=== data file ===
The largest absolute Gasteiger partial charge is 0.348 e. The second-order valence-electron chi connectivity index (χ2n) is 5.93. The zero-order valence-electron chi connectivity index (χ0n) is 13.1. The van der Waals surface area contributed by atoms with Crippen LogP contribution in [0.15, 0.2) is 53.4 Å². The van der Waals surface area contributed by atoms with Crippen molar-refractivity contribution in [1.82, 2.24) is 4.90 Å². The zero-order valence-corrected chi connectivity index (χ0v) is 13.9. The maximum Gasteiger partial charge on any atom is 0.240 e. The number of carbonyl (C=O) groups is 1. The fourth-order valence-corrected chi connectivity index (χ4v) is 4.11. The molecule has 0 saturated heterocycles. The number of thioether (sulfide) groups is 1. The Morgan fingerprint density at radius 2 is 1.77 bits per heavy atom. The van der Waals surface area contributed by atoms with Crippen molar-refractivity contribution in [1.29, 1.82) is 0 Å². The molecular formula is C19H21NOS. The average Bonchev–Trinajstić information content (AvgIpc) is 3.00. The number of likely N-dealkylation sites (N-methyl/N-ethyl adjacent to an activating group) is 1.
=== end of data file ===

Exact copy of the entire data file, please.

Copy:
The largest absolute Gasteiger partial charge is 0.348 e. The second-order valence-electron chi connectivity index (χ2n) is 5.93. The zero-order valence-electron chi connectivity index (χ0n) is 13.1. The van der Waals surface area contributed by atoms with Crippen LogP contribution in [0.15, 0.2) is 53.4 Å². The van der Waals surface area contributed by atoms with Crippen molar-refractivity contribution in [1.82, 2.24) is 4.90 Å². The zero-order valence-corrected chi connectivity index (χ0v) is 13.9. The maximum Gasteiger partial charge on any atom is 0.240 e. The number of carbonyl (C=O) groups is 1. The fourth-order valence-corrected chi connectivity index (χ4v) is 4.11. The molecule has 0 saturated heterocycles. The number of thioether (sulfide) groups is 1. The Morgan fingerprint density at radius 2 is 1.77 bits per heavy atom. The van der Waals surface area contributed by atoms with Crippen molar-refractivity contribution in [1.29, 1.82) is 0 Å². The molecular formula is C19H21NOS. The average Bonchev–Trinajstić information content (AvgIpc) is 3.00. The number of likely N-dealkylation sites (N-methyl/N-ethyl adjacent to an activating group) is 1.